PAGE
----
Cat vaccination basics

Cat vaccination basics

This page contains relevant information on the cat vaccinations recommended by Vet Hospital Port Shepstone in the South Coast area – the cat vaccination basics. For more in-depth information on the topic, please refer to our cat & dog vaccinations page.

Vaccinations, also referred to as ‘jabs’ or inoculations, creates immunity against the vaccinated diseases. In cats, vaccinations are given as injections under the skin.

To make sure all your cat’s relevant vaccinations are up to date, please phone our reception for enquiries.

Necessary or core feline vaccinations

The core cat vaccinations recommended for the Hibberdene – Port Shepstone – Shelly Beach area are against Feline Panleukopenia Virus (the true, so-called “cat-flu” virus), Feline Rhinotracheitis, Feline Calicivirus and Rabies Virus.

Kittens are given primary vaccinations at 8 weeks and then again at 12 weeks of age. When a kitten is not vaccinated at these exact ages, a series of two vaccinations are given four weeks apart. All the necessary vaccinations are then boosted annually.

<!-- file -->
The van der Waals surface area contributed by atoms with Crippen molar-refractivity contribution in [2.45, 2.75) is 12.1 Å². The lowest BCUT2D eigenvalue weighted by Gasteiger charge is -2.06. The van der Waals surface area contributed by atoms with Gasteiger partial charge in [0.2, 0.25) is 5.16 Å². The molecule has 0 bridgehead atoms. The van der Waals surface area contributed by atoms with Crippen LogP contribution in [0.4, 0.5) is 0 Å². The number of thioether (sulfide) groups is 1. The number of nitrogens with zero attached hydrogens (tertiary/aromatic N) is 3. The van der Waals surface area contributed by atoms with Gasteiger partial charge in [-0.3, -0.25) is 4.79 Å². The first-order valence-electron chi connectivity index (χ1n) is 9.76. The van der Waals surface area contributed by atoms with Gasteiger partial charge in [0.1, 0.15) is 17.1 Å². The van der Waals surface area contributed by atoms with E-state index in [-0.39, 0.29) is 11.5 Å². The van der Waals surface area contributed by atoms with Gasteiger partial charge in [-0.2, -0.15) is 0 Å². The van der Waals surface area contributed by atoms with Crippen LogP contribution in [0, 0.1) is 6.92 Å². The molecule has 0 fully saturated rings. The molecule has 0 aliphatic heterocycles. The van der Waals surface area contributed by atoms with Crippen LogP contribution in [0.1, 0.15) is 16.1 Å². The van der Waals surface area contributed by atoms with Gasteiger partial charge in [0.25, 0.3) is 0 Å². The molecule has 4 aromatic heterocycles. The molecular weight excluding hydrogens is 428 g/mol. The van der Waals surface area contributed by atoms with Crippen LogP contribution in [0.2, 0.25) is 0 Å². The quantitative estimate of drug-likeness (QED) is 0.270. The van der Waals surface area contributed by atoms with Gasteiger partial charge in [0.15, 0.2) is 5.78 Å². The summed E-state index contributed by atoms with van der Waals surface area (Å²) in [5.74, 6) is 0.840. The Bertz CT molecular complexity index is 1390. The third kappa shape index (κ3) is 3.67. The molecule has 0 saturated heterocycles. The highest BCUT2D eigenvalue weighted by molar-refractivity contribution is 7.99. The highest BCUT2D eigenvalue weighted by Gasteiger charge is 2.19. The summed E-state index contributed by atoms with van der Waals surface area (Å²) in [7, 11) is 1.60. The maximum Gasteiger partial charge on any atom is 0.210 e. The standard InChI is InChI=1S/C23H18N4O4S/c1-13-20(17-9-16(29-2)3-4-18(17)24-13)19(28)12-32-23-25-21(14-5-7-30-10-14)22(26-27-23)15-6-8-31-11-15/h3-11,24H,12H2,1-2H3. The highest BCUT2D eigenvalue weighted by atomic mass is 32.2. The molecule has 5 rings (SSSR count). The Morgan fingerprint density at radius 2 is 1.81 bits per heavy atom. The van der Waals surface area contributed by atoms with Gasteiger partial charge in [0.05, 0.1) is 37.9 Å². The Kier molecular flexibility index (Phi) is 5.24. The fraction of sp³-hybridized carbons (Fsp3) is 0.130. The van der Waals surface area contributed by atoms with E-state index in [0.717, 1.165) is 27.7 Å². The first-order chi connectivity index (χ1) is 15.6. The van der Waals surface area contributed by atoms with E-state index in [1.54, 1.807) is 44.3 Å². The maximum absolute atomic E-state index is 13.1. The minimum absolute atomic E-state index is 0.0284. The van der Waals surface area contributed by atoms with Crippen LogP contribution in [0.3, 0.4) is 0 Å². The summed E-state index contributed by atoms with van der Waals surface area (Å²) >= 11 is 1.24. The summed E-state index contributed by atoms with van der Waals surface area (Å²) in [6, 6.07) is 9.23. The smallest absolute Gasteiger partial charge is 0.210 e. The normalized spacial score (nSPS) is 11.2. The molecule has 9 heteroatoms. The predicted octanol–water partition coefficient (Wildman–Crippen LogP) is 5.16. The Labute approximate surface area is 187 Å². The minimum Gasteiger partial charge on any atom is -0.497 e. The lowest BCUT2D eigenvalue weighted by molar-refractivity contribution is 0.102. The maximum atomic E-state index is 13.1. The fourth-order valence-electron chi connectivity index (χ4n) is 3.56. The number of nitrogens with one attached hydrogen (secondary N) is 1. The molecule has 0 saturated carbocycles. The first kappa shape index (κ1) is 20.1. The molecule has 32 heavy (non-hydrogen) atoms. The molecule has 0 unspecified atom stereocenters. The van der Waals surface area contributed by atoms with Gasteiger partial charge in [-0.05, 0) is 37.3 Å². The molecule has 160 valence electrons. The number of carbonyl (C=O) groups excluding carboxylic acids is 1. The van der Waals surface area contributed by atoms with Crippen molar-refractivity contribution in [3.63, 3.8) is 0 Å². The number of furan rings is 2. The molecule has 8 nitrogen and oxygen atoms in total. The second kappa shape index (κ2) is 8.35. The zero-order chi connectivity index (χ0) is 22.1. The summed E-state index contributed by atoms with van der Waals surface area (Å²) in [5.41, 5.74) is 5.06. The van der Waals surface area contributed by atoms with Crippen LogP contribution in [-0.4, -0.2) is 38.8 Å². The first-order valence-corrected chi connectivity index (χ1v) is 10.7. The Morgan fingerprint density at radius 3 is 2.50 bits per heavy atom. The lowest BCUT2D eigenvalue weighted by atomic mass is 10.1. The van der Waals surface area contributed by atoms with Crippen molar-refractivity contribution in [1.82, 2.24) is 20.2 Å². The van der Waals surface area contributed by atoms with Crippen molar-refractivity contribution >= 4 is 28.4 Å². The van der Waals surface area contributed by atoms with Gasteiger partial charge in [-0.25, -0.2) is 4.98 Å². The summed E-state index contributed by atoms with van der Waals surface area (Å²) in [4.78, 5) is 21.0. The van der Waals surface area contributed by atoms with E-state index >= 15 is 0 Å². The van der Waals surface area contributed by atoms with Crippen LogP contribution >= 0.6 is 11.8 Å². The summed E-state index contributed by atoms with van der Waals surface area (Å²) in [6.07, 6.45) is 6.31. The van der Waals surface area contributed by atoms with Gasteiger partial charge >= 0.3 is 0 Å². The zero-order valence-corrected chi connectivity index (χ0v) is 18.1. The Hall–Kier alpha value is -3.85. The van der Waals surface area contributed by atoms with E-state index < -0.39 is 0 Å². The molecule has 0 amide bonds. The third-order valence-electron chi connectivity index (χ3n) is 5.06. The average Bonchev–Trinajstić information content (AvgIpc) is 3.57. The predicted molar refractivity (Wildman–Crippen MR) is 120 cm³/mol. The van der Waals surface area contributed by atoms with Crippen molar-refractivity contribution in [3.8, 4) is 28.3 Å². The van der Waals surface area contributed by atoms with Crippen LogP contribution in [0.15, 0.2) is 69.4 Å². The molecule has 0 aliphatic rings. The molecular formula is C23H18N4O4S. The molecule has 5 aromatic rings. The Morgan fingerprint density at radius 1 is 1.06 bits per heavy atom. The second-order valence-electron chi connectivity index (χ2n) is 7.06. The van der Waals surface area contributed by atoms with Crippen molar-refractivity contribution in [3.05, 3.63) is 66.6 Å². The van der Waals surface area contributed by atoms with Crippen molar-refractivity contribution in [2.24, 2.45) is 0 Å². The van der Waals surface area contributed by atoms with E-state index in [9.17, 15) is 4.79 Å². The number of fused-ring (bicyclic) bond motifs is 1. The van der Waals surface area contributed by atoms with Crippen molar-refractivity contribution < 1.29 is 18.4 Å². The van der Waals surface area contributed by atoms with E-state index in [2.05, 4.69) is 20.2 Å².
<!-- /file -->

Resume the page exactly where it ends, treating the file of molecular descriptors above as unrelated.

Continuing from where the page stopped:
Optional or non-core feline vaccinations

The optional feline vaccines are catered towards the lifestyle of a cat. We at Vet Hospital Port Shepstone also recommend the Feline Leukaemia Virus (FeLV) and Chlamydia vaccine. The correct way to vaccinate for FeLV is by giving two primary vaccinations one month apart and then an annual FeLV booster. It can be done in kittens from 9 weeks of age and it can be given with the necessary vaccinations. We usually give the FeLV vaccine at 12 weeks, then boost it in 4 weeks’ time. Our routine feline vaccinations include the Chlamydia antigens at no extra cost and they are given as per the core feline vaccinations as above.

Other available feline vaccines are Feline Immunodeficiency Virus (FIV).

The vaccination consultation

At Vet Hospital Port Shepstone, we use the annual vaccination consultation to ‘catch up’ on your pet. Where possible, the attending veterinarian will do a full clinical exam and answer questions or concerns you might have about your pet.


Cats share litter boxes and dig a lot in the garden. This exposes them to high amounts of worm eggs. Routine deworming is absolutely necessary to keep your cat healthy. The standard for deworming cats is 3 to 4 times a year or every 3 to 4 months. During the vaccination consultation, the attending veterinarian will also enquire about the last deworming date and suggest the best dewormer if deworming is not up to date.

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